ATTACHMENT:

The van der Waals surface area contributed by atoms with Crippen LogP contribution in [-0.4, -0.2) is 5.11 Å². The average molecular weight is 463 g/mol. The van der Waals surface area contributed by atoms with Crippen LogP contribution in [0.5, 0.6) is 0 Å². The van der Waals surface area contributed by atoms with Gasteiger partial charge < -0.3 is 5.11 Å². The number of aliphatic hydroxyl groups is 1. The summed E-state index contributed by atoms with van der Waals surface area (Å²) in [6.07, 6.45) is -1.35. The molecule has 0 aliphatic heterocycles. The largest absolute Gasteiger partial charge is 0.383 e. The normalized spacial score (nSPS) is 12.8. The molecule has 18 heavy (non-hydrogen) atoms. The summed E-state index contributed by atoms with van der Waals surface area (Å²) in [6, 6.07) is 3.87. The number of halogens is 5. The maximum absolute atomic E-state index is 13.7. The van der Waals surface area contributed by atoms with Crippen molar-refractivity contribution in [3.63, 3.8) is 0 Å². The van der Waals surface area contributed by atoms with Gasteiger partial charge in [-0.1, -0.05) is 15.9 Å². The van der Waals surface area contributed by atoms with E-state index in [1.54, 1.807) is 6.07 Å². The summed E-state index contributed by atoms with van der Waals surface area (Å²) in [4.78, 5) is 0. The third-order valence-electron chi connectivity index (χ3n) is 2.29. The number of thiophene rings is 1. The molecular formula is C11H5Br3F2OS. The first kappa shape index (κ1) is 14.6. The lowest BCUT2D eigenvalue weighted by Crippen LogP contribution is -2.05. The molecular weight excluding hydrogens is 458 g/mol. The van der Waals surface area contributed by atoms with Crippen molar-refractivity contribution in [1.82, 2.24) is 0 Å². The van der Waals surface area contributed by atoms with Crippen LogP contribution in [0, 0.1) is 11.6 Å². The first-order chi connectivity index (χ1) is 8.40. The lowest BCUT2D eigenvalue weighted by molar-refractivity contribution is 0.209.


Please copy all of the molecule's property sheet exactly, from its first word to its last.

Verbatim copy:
The van der Waals surface area contributed by atoms with Crippen LogP contribution in [-0.4, -0.2) is 5.11 Å². The average molecular weight is 463 g/mol. The van der Waals surface area contributed by atoms with Crippen LogP contribution in [0.5, 0.6) is 0 Å². The van der Waals surface area contributed by atoms with Gasteiger partial charge < -0.3 is 5.11 Å². The number of aliphatic hydroxyl groups is 1. The summed E-state index contributed by atoms with van der Waals surface area (Å²) in [6.07, 6.45) is -1.35. The molecule has 0 aliphatic heterocycles. The largest absolute Gasteiger partial charge is 0.383 e. The normalized spacial score (nSPS) is 12.8. The molecule has 18 heavy (non-hydrogen) atoms. The summed E-state index contributed by atoms with van der Waals surface area (Å²) in [6, 6.07) is 3.87. The number of halogens is 5. The maximum absolute atomic E-state index is 13.7. The van der Waals surface area contributed by atoms with Crippen molar-refractivity contribution in [3.63, 3.8) is 0 Å². The van der Waals surface area contributed by atoms with Gasteiger partial charge in [-0.1, -0.05) is 15.9 Å². The van der Waals surface area contributed by atoms with E-state index in [1.54, 1.807) is 6.07 Å². The summed E-state index contributed by atoms with van der Waals surface area (Å²) in [4.78, 5) is 0. The third-order valence-electron chi connectivity index (χ3n) is 2.29. The number of thiophene rings is 1. The molecular formula is C11H5Br3F2OS. The first kappa shape index (κ1) is 14.6. The lowest BCUT2D eigenvalue weighted by Crippen LogP contribution is -2.05. The molecular weight excluding hydrogens is 458 g/mol. The van der Waals surface area contributed by atoms with Crippen molar-refractivity contribution in [1.82, 2.24) is 0 Å². The van der Waals surface area contributed by atoms with Crippen LogP contribution in [0, 0.1) is 11.6 Å². The first-order chi connectivity index (χ1) is 8.40. The lowest BCUT2D eigenvalue weighted by molar-refractivity contribution is 0.209.